It Takes Two to Make a Proceeding Go Slow
In the United States, two separate agencies manage radio operations: the NTIA and the Federal Communications Commission (FCC). The NTIA serves as the principal authority within the executive branch on telecommunications and information policy. As a part of this role, the agency manages all federal radio operations through the Interdepartment Radio Advisory Committee (IRAC), which originally began prior to the formation of the FCC as a means for federal operators to coordinate radio operations and prevent harmful interference.
The FCC operates independently of the executive branch, and regulates radio operations from all other users. As a part of its statutory mandate, the FCC has the authority to issue, allocate and assign radio operating rights to different users as the public interest requires. As a result, the FCC and the NTIA often approach problems differently, with the NTIA more focused on ensuring federal operations continue unencumbered by civilian broadcasts, and with the FCC focused on ways to maximize the efficiency of radio operations.
When it works, it works well. The executive branch can dictate policy for federal users, to ensure that important, mission-critical applications have the necessary bandwidth to operate without harmful interference. At the same time, the independence of the FCC allows the agency to make informed decisions about what would constitute the public interest, with no internal benefit from any decision they make. Obviously, conflicts between the two arise. But when this does occur, the NTIA and the FCC work together to find optimal outcomes. In fact, the FCC has a role within IRAC, to participate in these meetings and to collaborate with federal agencies to produce the best possible outcomes.
However, things don’t always work that well.
The legal right to operate at a given time, location and frequency is very valuable, as these rights are limited. No entity wants to give up their rights. And unfortunately, radio operations can be difficult to predict. For example, Sirius XM and T-Mobile both had legal rights to operate in New York, but Sirius receivers began to experience harmful interference due to intermodulation effects. Both parties were operating within the rules prescribed by the FCC, and neither side felt they were responsible for resolving the problem. This type of scenario shows why incumbents fight tooth and nail against new entrants: You can never be sure your service won’t be affected by neighboring operations.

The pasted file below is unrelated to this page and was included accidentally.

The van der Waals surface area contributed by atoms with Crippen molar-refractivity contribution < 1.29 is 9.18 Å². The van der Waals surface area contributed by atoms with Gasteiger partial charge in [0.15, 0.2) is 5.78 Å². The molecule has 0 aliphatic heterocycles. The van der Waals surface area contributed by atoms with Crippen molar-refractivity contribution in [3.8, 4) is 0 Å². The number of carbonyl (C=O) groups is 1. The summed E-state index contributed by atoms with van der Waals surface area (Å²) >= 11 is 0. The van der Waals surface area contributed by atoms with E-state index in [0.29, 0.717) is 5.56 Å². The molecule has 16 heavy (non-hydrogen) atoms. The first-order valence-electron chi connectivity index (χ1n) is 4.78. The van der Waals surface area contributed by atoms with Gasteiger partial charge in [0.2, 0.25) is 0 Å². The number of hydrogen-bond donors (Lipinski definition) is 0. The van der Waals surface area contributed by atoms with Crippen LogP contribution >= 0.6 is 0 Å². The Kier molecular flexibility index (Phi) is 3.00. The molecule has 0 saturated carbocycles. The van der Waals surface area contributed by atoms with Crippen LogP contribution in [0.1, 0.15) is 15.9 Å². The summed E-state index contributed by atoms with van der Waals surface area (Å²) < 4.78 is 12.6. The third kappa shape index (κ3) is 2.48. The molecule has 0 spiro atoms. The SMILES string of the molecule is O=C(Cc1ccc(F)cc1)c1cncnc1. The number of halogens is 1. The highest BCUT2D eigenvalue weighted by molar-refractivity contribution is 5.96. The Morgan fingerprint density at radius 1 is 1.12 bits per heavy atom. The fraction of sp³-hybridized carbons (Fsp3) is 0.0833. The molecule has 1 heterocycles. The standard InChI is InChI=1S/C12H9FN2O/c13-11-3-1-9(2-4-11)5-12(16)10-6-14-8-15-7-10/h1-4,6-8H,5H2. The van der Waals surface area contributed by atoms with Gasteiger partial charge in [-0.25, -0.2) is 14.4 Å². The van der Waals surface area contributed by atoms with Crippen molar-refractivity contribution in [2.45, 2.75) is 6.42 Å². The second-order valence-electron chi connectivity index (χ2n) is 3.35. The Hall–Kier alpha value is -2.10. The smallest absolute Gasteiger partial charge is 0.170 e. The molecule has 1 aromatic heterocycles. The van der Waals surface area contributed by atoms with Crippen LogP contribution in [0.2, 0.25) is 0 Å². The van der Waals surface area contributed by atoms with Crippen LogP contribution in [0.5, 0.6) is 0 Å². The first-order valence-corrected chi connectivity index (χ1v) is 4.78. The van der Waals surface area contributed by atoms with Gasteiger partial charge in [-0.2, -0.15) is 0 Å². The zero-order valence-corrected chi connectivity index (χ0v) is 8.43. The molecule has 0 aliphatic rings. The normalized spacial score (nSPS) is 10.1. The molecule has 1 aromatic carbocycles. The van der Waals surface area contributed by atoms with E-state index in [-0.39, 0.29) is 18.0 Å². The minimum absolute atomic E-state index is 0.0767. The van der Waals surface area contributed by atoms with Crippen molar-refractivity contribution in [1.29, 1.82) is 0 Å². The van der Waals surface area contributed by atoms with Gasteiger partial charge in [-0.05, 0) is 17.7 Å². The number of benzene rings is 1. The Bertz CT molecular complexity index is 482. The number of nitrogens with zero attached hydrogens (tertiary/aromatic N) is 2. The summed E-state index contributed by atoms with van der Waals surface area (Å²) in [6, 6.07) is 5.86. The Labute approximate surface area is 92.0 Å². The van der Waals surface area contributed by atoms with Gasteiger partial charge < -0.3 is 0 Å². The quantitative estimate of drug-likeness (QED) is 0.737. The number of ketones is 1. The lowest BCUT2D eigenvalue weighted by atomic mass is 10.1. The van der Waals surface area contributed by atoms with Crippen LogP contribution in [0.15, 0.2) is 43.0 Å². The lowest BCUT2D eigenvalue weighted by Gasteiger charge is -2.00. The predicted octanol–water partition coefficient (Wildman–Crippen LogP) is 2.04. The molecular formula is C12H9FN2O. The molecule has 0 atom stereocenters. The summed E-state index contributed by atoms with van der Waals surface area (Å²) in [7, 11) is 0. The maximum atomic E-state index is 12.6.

Fortunately, the FCC has authority over both licensees, and could therefore resolve the issue. However, when the decision rights are less clear, problems occur.
Therein-lies the problem underlying the 3.1-3.55 GHz band. The NTIA and the DoD have no real incentive to quickly commercialize this spectrum, as the federal operations currently face little risk of harmful interference. If the FCC reallocates a portion of the band for commercial use, federal users will either need to relocate or develop some sharing mechanisms, inherently increasing the risk of harmful interference. Despite a congressional mandate to explore licensed operations in the band, conflicting incentives and delays only serve to further delay the deployment of commercial services.
These tensions seem to be increasing. In the 24 GHz band, for example, National Oceanic and Atmospheric Administration (NOAA) and National Aeronautics and Space Administration (NASA) sought to delay an auction despite plenty of time for engagement throughout the FCC’s process because it feared licensed operations would disrupt weather sensors in the band. Likewise—and perhaps most notoriously—Ligado has finally received approval on a license modification after years of private negotiations, bankruptcy and delays. Even after resolving the private negotiations with the GPS industry, final approval was delayed by politicking from the DoD. Now, even after the decision was made by the FCC, the fight continues on the Hill and in the White House, leaving the company in limbo. Unfortunately, these issues will only continue to expand as more operators—both federal and non-federal—continue to seek legal operating rights.
This leaves an interesting challenge: How can regulators clarify the decision rights in a way that better resolves these types of disputes?
Currently, the Commerce Spectrum Management Advisory Committee (CSMAC) is exploring that exact question. There are a few potential solutions they have identified thus far: creating a new agency in charge of all spectrum management, shifting authority for spectrum management to either the NTIA or the FCC, or simply improving coordination between the two agencies. Ideally, if Congress does want to shift authority from one agency to another, spectrum management authority should be vested in an independent agency like the FCC or a new agency outside the executive branch, as this removes the self-interest of federal users from having a direct outcome on allocation and assignment of operating rights. But regardless of what CSMAC ultimately finds or recommends in August, it is time for Congress to consider reforming spectrum management in the United States.
Ultimately, many of these problems will still be a challenge. Incumbents will fight to maintain their legal rights and fight against anyone who may seek to encroach on them. But, the United States cannot afford increased delays and political games whenever new spectrum allocations are made. Reforming this bifurcated process to streamline decision-making will lead to timely, efficient proceedings by spectrum management authorities.
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